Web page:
13 November 2012

Editor: Military-Writing Anthologies Are a 'Triple-Win'

In terms of military writing, November 2012 exploded with the publication of multiple anthologies focused on themes of war, peace, service, and remembrance. Many of these journals have open calls for submission, and are working toward publishing new volumes in 2013.

These include:

Despite looming deadlines, the editors of these respective publications recently offered Red Bull Rising readers their insights into writing for, submitting to, and getting published in journals and anthologies.

This is Part I of a 3-part series of blog-posts resulting from those on-line interviews.


Susan Swartwout is the editor of "Proud to Be: Writing by American Warriors," a 255-page anthology of veterans' fiction, non-fiction, and poetry published earlier this month by the Southeast Missouri State University Press. (In the interest of full disclosure: The author of the Red Bull Rising blog has a poem that appears in this work.)

The project was undertaken with assistance from the Missouri Humanities Council (M.H.C.) and the Warriors Arts Alliance, the latter a non-profit organization dedicated to building communication and understanding between veterans, families, and communities through creative writing and visual arts.

Swartwout calls anthologies a potential "triple-win" for military writers, families, and members of the public:
[T]he soldier-writer is the expert voice here. Without those voices, the general American citizen remains hugely uninformed about the daily events and the ground-level opinions of our soldiers involved in conflicts. We only hear the news media’s coverage, maybe a few oral stories from friends and family. But little else is actually crafted by the soldiers into a permanent piece of written communication that is published in a professional volume to help inform the public.

The anthology format preserves not only the individual pieces of writing, but also the multiple opinions and viewpoints of involved human beings, all in one artifact. The printed anthology informs the public, allows the soldiers’ and their families’ voices to be heard, and preserves their writing. Triple win.
Swartwout also notes the utility of published credits in marketing oneself or one's work: "For the soldier, or any writer, it never hurts to have a publication credit or two! When one enters the job market—or reenters—publication credits can help make the difference between [one] writer's application and all the others. Businesses like employees who can communicate well in writing."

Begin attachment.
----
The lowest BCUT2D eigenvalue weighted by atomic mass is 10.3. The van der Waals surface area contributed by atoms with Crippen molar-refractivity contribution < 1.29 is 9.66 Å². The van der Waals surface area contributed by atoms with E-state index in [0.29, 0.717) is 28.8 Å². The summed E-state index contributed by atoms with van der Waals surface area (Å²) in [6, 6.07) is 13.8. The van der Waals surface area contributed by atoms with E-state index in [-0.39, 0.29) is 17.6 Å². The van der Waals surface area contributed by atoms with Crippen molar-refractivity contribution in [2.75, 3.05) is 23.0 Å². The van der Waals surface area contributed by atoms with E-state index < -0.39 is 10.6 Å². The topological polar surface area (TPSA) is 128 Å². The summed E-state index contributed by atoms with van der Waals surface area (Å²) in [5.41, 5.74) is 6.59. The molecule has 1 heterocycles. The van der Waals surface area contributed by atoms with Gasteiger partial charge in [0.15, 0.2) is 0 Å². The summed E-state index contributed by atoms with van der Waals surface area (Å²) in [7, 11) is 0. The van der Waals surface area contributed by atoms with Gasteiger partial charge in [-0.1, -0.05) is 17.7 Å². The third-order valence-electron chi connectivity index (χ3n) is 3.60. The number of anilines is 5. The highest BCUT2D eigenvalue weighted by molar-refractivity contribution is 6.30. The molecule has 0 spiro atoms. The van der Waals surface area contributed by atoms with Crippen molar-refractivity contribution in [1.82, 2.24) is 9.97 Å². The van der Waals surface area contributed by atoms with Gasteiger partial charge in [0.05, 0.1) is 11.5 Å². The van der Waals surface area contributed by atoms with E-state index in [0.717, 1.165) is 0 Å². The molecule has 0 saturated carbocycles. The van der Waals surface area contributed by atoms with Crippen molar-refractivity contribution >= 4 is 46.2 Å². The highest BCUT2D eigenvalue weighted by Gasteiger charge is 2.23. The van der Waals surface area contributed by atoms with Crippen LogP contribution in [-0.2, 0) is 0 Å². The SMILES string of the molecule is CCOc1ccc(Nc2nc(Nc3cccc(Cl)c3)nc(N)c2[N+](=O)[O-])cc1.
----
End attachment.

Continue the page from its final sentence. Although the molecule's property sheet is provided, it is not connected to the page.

According to a news release, the road to achieving the final "Proud to Be" product was long and twisted:
The warriors writing project began with Geoff Giglierano, executive director of the Missouri Humanities Council, and Deb Marshall, president of The Missouri Writers’ Guild, who paired up to launch a pilot program: The Missouri Warrior Writers Project. The project featured creative writing workshops in veterans hospitals to promote self-expression and confidence, with laptops provided by Missouri Humanities Council and writing instruction by Deb Marshall.

The workshops metamorphosed into the Warriors Arts Alliance and a new project: an annual anthology funded by the Missouri Humanities Council. The Missouri Humanities Council and Warriors Arts Alliance extended their partnership to include Southeast Missouri State University Press and its director Dr. Susan Swartwout, who edited the anthology. The project grew to include a writing contest, judged by stellar writers Mark Bowden (“Black Hawk Down”), William Trent Pancoast (“WILDCAT”), and veteran/poet Brian Turner (“Here, Bullet” and “Phantom Noise”). The title of the anthology emerged from veterans’ comments about the pride they feel in serving their country [...]
The $15 book is available via Amazon as well as directly from the university press.

To help celebrate the anthology's publication, an evening of readings from the book will hosted by the St. Louis Poetry Center Nov. 27, 7:30 to 9:30 p.m., The Focal Point events center, 2720 Sutton, Maplewood, Mo. 63143.

Submissions guidelines for the next volume will be published later this month.


Disclaimer: This content regarding military writing is underwritten by Victor Ian LLC, a military media and gaming business. The business publishes Lanterloon, an eclectic lifestyle, technology, and military blog; has a physical retail storefront called "Dragons and Dragoons" located in Colorado Springs, Colo.; and hosts military-writing workshops and other events under the "Sangria Summit" brand name.

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